But Cecil's killing doesn't appear to be the first time Palmer has got into trouble while hunting.
A man by the same name and age, and from the same town, illegally killed a black bear in Wisconsin several years ago, according to court documents.
That individual pleaded guilty to knowingly making false statements to the U.S. Fish and Wildlife Service, and was sentenced to one year on probation and ordered to pay a fine of nearly $3,000, records show.
A New York Times article in 2009 that profiled Palmer and his hunting methods said that he had served a year of probation over the false statements case.
The Times article detailed Palmer's skill and enthusiasm for using archery rather than firearms to slay animals.
He is "said to be capable of skewering a playing card from 100 yards with his compound bow," it said, recounting his killing of a large elk with an arrow in Northern California.
Fears for Cecil's cubs
Cecil's death this month is likely to have a damaging effect on his pride, officials said.
"The saddest part of all is that, now that Cecil is dead, the next lion in the hierarchy, Jericho will most likely kill all Cecil's cubs so that he can insert his own bloodline into the females," the Zimbabwe Conservation Force said.
"This is standard procedure for lions," it warned.
Compounding the problem, "the females of the pride could die trying to defend those young," said Jeff Flocken, the North American regional director for the International Fund for Animal Welfare.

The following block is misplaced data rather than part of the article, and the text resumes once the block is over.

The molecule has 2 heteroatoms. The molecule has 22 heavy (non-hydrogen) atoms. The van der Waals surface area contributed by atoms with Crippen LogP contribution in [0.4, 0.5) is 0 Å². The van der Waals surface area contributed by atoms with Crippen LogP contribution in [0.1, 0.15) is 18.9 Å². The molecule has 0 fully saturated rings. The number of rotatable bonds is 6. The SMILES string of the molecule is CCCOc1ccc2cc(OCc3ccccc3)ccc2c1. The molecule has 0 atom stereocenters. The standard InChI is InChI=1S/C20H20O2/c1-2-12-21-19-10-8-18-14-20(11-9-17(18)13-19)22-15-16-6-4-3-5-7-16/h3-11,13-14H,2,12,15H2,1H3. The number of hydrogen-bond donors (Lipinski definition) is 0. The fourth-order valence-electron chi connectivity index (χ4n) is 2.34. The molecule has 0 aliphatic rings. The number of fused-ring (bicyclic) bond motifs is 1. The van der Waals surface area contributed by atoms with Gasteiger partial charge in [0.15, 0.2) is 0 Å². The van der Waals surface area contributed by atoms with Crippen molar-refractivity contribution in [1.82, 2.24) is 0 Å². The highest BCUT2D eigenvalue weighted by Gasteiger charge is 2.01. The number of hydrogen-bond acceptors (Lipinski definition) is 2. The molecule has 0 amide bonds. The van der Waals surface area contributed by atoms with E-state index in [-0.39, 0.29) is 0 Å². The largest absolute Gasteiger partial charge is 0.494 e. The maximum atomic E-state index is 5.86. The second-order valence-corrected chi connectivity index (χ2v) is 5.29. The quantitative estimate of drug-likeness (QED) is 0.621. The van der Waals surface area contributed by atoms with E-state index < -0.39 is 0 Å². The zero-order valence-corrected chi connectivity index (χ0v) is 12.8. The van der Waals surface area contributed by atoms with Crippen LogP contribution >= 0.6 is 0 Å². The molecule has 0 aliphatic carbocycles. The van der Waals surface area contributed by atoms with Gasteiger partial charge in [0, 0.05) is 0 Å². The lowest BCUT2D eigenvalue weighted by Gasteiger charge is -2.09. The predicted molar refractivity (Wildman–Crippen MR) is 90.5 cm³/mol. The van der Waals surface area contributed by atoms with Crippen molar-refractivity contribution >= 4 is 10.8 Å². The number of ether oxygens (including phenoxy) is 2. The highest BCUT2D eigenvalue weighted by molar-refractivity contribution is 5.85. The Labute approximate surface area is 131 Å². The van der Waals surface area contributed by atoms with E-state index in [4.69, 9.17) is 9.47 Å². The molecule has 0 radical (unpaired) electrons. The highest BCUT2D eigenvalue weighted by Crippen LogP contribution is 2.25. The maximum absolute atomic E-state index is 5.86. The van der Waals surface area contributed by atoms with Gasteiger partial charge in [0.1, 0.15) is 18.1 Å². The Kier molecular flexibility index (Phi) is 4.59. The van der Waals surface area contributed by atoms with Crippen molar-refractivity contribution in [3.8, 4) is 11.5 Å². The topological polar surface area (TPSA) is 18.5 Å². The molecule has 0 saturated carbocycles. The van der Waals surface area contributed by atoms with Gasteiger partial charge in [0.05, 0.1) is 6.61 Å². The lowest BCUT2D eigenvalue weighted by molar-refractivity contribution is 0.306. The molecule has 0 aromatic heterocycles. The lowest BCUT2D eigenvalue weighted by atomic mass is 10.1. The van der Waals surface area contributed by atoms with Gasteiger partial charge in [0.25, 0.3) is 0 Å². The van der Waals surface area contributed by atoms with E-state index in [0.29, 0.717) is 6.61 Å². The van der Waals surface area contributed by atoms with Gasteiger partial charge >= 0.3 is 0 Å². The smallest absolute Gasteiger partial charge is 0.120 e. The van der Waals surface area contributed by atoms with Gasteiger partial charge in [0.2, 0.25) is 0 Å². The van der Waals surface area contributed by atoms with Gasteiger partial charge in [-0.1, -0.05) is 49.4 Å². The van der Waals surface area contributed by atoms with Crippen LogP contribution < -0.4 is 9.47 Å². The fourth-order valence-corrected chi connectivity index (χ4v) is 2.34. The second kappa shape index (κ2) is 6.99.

Calls for trophy hunting ban
The killing of Cecil has renewed calls among activists for a ban on trophy hunting of animals like lions in Africa.
By early Wednesday, more than 210,000 people signed an online petition demanding "justice" for Cecil. The petition called on Zimbabwean President Robert Mugabe to stop issuing hunting permits to kill endangered animals.
African lion populations have fallen almost 60% over the past three decades, and as few as 32,000 of them remain in the wild, according to the International Fund for Animal Welfare.
Hunters argue that by paying big bucks to hunt specific animals with authorities' permission, they can help fund the preservation of endangered species.
That's the argument put forward by Corey Knowlton, a Texan who paid $350,000 to hunt and kill a black rhino in Namibia earlier this year.
Researchers studied effects of hunting on Cecil's park
But many conservationists dispute the value of that approach.
"Studies have shown that with these big, lavish hunts, only 3% to 5% of the income from that hunt actually ends up for local people on the ground where the hunt happens," Flocken said.
"There are much better ways to earn this kind of money -- revenue from nature tourism, where the animal's not killed, brings in three to 15 times what's brought in from these trophy hunts in Africa," he told CNN.
The Oxford University researchers who have studied the lions where Cecil lived found that trophy hunting just outside the national park had "an alarming impact on lion numbers and population structure within the park."
"Each removal of a male lion by hunters on the borders of the park created a 'territorial vacuum' which drew males from further inside the protected area into boundary areas, where they too became vulnerable to hunters," the university said.
A complete moratorium on trophy hunting around the park between 2005 and 2008 coincided with a 50% increase in the lion population there, the researchers noted.
Trophy hunting restarted in 2009 but with close monitoring by the Oxford research team, Zimbabwean authorities and other groups to make sure its impact on the lion population was sustainable.